If you should have to go to court, including small claims court, the demand letter shows that you made a good faith attempt to settle the matter that the other party ignored or chose to make an unreasonable offer. In small claims court, it gives the judge a summary of what occurred and why you deserve the compensation you are seeking.
A Chapter 93A Demand Letter
In certain cases, a demand letter should be sent pursuant to Chapter 93A: Regulation of Business Practices for Consumers Protection. This statute was promulgated to protect consumers from unfair business practices including misrepresentation, devious, deception, and other unfair conduct. For instance, a car repair facility may have used defective parts or overcharged you for certain items, failed to honor a warranty, or failed to advise you of certain information about the product or misled you.
This type of demand letter gives the other party 30-days to remedy the issue or litigation will be seriously considered. Depending on the amount in controversy, it will be taken to small claims court or a district court if the damages are substantial. In Massachusetts, the small claims court limit is $7,000.
If you plan to send a Chapter 93A demand letter, there are certain requirements you need to include:
- Full name and address of the consumer with phone and email address
- Full name and address of the defendant or business
- A complete description of the unfair, misleading or deceptive business practice
- A clear summary and explanation of your claimed damages
- What you are demanding such as a dollar amount to resolve the matter
- Not required but we recommend that you send the demand letter by certified mail so as to have a record that the demand was received by the defendant. Also, the 30-day period begins to run on the date the defendant receives the letter so you have a record of when the period begins.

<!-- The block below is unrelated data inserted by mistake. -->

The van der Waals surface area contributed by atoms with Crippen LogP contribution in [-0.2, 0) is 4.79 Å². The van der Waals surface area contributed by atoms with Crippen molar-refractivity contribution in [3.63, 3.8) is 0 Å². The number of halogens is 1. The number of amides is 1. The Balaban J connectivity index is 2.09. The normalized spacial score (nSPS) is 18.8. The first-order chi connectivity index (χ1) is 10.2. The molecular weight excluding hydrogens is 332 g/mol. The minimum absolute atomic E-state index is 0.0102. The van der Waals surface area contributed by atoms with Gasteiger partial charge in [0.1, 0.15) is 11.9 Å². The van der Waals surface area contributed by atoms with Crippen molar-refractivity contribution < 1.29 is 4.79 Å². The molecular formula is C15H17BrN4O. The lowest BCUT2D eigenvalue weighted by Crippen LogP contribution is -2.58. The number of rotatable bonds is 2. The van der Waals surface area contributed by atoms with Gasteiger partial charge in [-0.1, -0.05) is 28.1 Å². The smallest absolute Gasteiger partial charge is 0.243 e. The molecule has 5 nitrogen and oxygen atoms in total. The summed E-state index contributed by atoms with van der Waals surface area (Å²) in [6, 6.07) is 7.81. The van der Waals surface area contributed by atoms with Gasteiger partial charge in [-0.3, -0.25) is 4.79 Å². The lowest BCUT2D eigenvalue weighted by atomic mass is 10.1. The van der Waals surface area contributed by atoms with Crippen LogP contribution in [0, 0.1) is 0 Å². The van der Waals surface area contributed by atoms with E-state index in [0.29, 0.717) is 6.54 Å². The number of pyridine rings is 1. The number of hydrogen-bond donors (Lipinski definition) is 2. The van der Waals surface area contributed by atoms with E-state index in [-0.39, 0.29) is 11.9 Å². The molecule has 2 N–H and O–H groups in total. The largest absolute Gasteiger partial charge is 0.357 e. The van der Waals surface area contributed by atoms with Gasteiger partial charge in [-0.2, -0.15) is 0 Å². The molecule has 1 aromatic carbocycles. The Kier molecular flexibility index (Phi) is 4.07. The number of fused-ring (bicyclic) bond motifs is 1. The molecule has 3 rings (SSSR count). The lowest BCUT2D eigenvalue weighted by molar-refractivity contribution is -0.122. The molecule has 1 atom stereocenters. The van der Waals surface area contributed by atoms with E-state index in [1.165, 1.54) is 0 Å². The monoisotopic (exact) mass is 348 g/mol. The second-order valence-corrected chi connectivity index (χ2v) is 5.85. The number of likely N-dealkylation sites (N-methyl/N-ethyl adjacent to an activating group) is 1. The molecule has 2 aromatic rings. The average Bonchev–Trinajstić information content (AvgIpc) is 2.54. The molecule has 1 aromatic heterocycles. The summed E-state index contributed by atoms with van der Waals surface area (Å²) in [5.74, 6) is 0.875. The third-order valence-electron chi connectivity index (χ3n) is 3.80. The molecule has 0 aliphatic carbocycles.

At the top of the demand letter, state that this is a “Massachusetts Demand Letter—Official 30-Day Notice Pursuant to Chapter 93A, Section 9, Consumer Protection Act.” It is also not required but it is highly recommended that you advise the other party that if this matter is resolved in the consumer’s favor that the defendant may be liable to pay treble (triple) damages and any legal costs incurred by the consumer.
If you wish, you can download a template for the demand letter or retain an attorney to write the letter for you.
Under the Act, there are certain options the consumer can take if the opposing party fails to respond or declines to settle with you. These are:
- If the amount in controversy is less than $7,000, your matter goes to small claims court
- Housing court—for landlord/tenant disputes such as failure to return the deposit, the matter is handled in housing court
- Mediation—you and the opposing party can mediate the matter if you both agree. A third party meets with the parties to discuss their positions, strengths and weaknesses, and suggests a satisfactory resolution. This can be relatively inexpensive and gives the party an opinion on the validity and value of the claim and validity of the defenses.
- District or Superior Court—this is reserved for more substantial claims. You should retain the services of an attorney to handle these claims.
Retain the Law Office of Burns and Jain
By retaining a personal injury attorney from Burns and Jain, you can be assured of professional and experienced representation that thousands of clients over the years have trusted. If a consumer matter, our attorneys can advise you and handle your claim. Call us at (617) 227-7423 for a free consultation about your claim.